Saturday, 12 November 2011

Times: Dualism hinders gender emancipation

Fr Mark Montebello

It is only a matter of time before the Church becomes more open to gay rights and sex before marriage but first the idea that the body is separate from the soul has to change, according to Dominican Fr Mark Montebello.

The most sickening church sermons are those you hear during funerals...
- Kristina Chetcuti

"The most sickening church sermons are those you hear during funerals, about how the soul has left the body and that the soul can live without the body and lots of superstitions that we can communicate with dead," Fr Montebello said.

The friar, renowned for his controversial remarks, was spe-aking at a public lecture, entitled Holy But Unequal: The Impact Of Religion On Gender, held at the Osborne Hotel, Valletta, last week.

Fr Montebello was transferred to Mexico for three months last year following articles he wrote about divorce and paedophilia. The year before that he had been disciplined by his superior in Malta for "offending the sentiments of the Maltese" after he said he believed Jesus was in favour of divorce and that crucifixes did not need to be "flaunted" in public buildings.

Fr Montebello said at the lecture that the constant fight between religion and mentality oppressed religion itself and kept society from progressing.

He said this stemmed from the concept of dualism – the separation of the spiritual from the physical, a notion that originated with the Greek philosopher Plato. "Plato was the first to instil this idea that the soul can live without the body but the body cannot live without the soul," he said, adding that the structure of the Catholic Church was built on this ­concept.

Dualism, he believed, made it difficult for progress to be achieved in gender emancipation, which was why "talking about gay rights feels like we're biting off our hands because it goes against our intrinsic notions".

The Hellenic school of thought was inherited over the centuries, he said: "This Greek idea of dualism is the problem deep down, this thing of having the spiritual on one side and the profane on the other. We are still grappling with this. Spirituality is a plus, sexuality a minus."

He said it was as a result of this that a woman's body started being seen as a vehicle of evil. He quoted works of saints, such as St Clement, St Jerome, St Gregory and St Augustine, who at one point or other suggest women should be ashamed of themselves or that "women are worse than animals because animals are not always aching for sex".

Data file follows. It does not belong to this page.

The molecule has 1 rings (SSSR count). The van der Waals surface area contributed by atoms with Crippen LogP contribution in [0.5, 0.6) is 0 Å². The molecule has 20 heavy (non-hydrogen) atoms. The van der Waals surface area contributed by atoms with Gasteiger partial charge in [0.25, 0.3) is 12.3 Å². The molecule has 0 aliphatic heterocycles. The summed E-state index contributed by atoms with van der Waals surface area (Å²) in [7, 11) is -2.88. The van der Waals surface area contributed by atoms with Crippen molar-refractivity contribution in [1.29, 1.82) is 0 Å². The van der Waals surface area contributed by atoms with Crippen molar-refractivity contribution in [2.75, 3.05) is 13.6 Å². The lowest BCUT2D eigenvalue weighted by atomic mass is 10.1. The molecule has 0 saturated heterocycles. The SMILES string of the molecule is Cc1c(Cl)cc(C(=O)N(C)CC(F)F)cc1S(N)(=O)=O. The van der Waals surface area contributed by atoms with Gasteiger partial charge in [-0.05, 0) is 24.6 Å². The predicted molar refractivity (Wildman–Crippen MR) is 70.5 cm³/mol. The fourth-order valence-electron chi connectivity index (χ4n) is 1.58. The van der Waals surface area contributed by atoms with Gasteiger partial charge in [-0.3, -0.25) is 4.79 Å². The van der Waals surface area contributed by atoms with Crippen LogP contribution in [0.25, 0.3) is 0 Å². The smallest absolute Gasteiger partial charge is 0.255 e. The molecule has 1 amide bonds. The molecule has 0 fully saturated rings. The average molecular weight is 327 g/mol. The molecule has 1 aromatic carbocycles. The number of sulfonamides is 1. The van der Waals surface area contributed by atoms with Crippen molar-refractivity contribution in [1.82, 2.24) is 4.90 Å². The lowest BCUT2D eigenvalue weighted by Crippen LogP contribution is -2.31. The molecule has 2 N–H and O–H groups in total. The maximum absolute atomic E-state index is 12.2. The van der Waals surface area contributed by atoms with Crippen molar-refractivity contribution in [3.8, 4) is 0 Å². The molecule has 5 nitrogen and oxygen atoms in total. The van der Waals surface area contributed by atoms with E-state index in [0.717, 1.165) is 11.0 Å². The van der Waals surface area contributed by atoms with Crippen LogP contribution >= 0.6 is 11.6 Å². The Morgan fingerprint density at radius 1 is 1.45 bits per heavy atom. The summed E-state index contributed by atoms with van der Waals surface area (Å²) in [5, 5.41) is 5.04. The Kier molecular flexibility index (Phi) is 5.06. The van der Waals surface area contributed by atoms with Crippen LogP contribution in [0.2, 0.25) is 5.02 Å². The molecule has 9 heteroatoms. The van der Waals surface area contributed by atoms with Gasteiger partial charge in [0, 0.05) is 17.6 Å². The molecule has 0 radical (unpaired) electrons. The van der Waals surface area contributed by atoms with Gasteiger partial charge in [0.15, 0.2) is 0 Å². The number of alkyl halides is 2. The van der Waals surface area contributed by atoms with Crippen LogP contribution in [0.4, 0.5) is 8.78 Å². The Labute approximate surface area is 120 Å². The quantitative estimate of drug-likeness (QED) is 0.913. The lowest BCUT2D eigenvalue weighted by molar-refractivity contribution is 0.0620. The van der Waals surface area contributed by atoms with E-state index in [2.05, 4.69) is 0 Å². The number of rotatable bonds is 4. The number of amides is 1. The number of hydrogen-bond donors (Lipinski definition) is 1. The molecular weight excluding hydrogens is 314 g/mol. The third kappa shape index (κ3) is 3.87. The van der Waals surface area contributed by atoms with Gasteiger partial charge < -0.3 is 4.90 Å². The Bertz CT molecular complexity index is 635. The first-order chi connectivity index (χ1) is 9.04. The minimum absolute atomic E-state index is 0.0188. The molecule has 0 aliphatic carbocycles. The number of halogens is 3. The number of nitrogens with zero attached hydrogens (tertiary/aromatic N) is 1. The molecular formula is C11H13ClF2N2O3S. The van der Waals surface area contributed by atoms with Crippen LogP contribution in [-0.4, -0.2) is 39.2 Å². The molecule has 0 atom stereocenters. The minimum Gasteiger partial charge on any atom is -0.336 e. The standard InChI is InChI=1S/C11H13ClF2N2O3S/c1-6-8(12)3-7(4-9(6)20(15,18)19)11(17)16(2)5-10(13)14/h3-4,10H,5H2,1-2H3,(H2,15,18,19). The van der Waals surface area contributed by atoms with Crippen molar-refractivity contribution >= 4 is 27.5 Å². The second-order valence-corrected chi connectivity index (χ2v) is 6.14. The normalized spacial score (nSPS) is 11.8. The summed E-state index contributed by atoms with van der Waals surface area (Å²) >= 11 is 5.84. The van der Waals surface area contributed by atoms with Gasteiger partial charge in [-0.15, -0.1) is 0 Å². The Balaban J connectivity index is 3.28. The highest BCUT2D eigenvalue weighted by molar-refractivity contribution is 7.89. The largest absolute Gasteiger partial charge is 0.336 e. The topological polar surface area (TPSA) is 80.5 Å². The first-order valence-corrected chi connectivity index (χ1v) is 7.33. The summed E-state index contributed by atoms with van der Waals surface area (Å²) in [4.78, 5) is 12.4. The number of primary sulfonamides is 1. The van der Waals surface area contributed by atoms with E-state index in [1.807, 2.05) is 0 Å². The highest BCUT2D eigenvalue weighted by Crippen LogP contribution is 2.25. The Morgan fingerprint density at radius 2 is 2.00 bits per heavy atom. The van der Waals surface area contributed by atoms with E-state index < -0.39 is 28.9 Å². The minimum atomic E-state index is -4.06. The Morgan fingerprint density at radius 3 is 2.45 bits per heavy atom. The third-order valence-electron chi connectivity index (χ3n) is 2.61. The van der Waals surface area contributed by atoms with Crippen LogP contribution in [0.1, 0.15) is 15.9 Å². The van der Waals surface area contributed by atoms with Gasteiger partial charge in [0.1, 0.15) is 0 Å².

Fr Montebello noted that Pope Benedict, although a traditionalist, was trying to change this view.

It was not a question of politics and laws, he said, but of mentality. In the past, villagers' sayings were closer to the real thing. "I remember in Gozo villagers used to say one should have three altars: the Church, the word of God and the matrimonial bed. That showed there was no separation between the physical and the spiritual," he said.

Going back in time, he explained how in Egyptian times, monuments, such as obelisks – symbols of the male penis – where built to represent the spiritual act of fertilising the skies. He commented on the fact that one of the tallest Egyptian obelisks was today found in front of the Vatican in St Peter's Square, Rome.

"It's a pontifex, a bridge to the skies, in fact the Pope himself is called Pontifex Maximus," he said.

He concluded that, ideally, there should be a reflection on modern African philosophy to change the dualistic mentality.

The lecture was organised by the women's group Rethink, Rediscover and React and Forum Żgħażagħ Laburisti, with the aim of creating discussion platforms on gender topics.

"We're taking note of issues that come out of these dis-cussions and we'll submit them as proposals to the Labour Party in the hope that they'll be then taken up as party policies," RRR spokesman Nikita Alamango said.

[Click on the hyperlink above to view the comments on the Times' website.]

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